January 2009

Last week I preached on Our LIFE Together at LBC.  It was Part 3 of a series on the mission of our church.  My particular message was aimed at how we can grow in our relationships with believers.  I spent a little time in John 13:34-35 to show how this passage is the foundation for all the other “one another” passages in the Bible.  From there I challenged our people to be involved in a LIFE class to practically do life together so others may live.

(LISTEN or WATCH here)


My friend, Jonathan, writes a helpful article on the church as a gospel community.

In keeping with the recent theme of leading and loving our wives (go here, and here), I found this list helpful.

(HT: Z)

I’ve heard it said that sanctification happens in small steps.  So if I desire to grow in my relationship with God and others this year, it matters what I do today.  Interestingly enough, I saw this truth in the Sports Page from a quote by Arizona Cardinals all-pro receiver Larry Fitzgerald.  He said,

I don’t look too far in the future.  I just look at today.  How can I be the best player I can be on Wednesday?   How can I be the best player I can be on Thursday?  If I can continue to chip away like that, then I can be the best player on Sunday.

If you’ve seen Fitzgerald play you know he is an extremely gifted athlete.  But his success is directly related to his willingness to work hard each day.  I want to translate that to my own life in ministry.  All I have is today.  So I want to say with the Apostle Paul,

I worked harder than any of them, though it was not I, but the grace of God that is with me.  ~ 1 Cor. 15:10b

(HT: Jonathan D.)

We had a bunch of snow last night here in Kentucky and it made me wonder, “Why did God make snow?”  I think two reasons can be seen from Scripture:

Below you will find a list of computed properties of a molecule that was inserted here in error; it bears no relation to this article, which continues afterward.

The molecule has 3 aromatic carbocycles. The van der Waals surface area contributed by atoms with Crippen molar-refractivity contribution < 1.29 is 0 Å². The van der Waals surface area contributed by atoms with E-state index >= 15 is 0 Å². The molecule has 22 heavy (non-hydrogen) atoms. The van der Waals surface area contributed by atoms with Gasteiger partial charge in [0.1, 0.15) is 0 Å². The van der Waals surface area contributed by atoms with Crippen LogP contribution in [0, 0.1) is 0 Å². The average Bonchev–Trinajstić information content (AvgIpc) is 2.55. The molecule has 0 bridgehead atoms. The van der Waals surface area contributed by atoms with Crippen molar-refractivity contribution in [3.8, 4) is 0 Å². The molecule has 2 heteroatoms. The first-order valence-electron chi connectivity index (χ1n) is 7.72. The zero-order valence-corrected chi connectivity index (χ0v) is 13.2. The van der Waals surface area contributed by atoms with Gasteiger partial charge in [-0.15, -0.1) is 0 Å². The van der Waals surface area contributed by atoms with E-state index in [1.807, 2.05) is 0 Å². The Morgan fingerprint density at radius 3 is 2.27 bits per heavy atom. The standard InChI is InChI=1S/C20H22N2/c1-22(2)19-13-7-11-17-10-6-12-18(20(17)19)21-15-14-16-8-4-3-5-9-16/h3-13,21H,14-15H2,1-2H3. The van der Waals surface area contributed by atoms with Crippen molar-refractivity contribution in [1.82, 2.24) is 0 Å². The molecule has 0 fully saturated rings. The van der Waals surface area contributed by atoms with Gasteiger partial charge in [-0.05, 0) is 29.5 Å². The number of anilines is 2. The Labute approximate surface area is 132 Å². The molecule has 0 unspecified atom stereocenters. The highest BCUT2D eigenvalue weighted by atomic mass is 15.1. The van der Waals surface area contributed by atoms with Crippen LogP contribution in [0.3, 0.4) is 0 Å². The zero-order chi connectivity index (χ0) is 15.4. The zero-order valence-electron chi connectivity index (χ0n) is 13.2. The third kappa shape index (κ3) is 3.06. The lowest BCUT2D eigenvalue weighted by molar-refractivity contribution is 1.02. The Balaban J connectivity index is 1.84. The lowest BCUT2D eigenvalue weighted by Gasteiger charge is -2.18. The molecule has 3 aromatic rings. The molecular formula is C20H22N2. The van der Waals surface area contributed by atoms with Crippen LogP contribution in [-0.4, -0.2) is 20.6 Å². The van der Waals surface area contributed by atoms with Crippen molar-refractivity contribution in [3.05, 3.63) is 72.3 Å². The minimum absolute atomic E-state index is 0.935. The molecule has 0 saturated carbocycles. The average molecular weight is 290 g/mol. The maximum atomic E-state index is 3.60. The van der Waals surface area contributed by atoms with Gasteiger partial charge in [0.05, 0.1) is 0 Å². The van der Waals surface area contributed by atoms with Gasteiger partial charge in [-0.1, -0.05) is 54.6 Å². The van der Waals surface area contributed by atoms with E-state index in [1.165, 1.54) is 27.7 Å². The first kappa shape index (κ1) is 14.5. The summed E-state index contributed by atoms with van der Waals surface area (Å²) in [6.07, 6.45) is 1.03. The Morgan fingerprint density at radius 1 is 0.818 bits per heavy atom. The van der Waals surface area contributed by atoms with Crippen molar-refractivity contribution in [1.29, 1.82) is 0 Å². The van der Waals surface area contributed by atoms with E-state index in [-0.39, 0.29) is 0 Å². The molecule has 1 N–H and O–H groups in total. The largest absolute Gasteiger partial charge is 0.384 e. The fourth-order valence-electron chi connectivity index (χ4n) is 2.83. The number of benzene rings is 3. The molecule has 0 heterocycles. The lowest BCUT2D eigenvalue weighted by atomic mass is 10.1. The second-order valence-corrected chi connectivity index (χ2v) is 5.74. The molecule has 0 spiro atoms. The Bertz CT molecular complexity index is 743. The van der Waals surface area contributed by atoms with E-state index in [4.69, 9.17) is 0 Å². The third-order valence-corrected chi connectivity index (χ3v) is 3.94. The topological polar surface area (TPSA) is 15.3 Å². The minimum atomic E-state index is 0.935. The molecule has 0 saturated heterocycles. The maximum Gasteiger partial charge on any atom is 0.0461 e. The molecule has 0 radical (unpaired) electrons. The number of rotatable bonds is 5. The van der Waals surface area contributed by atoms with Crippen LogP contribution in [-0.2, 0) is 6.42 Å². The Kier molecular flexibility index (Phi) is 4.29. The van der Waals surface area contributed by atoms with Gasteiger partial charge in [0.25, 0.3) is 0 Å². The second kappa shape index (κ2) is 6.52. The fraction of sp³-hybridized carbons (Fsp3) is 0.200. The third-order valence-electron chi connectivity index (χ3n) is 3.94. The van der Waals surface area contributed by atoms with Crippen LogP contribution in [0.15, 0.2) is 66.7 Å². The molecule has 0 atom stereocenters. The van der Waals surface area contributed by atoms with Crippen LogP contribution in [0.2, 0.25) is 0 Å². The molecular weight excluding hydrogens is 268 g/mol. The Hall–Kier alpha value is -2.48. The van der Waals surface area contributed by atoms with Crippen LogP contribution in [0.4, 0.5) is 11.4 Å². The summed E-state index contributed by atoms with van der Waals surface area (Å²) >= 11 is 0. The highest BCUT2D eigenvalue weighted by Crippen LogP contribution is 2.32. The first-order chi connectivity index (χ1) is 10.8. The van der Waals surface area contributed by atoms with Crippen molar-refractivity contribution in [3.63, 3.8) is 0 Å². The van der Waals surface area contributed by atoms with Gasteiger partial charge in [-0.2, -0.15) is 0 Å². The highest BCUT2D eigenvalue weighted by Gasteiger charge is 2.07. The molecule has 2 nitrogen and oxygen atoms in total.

1. To show God’s power in creation (Job 37:1-6, 38:22)
  2. To show God’s mercy in salvation (Ps. 51:7, Isa. 1:18

I’ll add a third–not from Scripture, but personal experience.  My good friend, Lisle and I got into a little car accident today.  Everybody’s fine.  It was the other guy’s fault!  The interesting thing is that the snow actually might have kept his car from flipping over on its side and obviously causing a lot more problems.

So often I come home from the office ready to relax instead of serve my wife and family.  I found C.J. Mahaney’s thoughts on “seizing your commute” to very helpful:

I saw that my commute could best be utilized as a time of transition, so that I might be prepared to finish the day by loving and serving my family well.  So I made it a practice of pulling the car over a few blocks from home so I could take a couple of minutes to make an effective transition in my soul.  There on the side of the road, I meditated on Epheisans 5 as well as some other passages.  I confessed to God my sinful tendency to be selfish and sought to prepare my heart to serve my wife and children when I arrived home.  (Sex, Romance and the Glory of God, p. 49)

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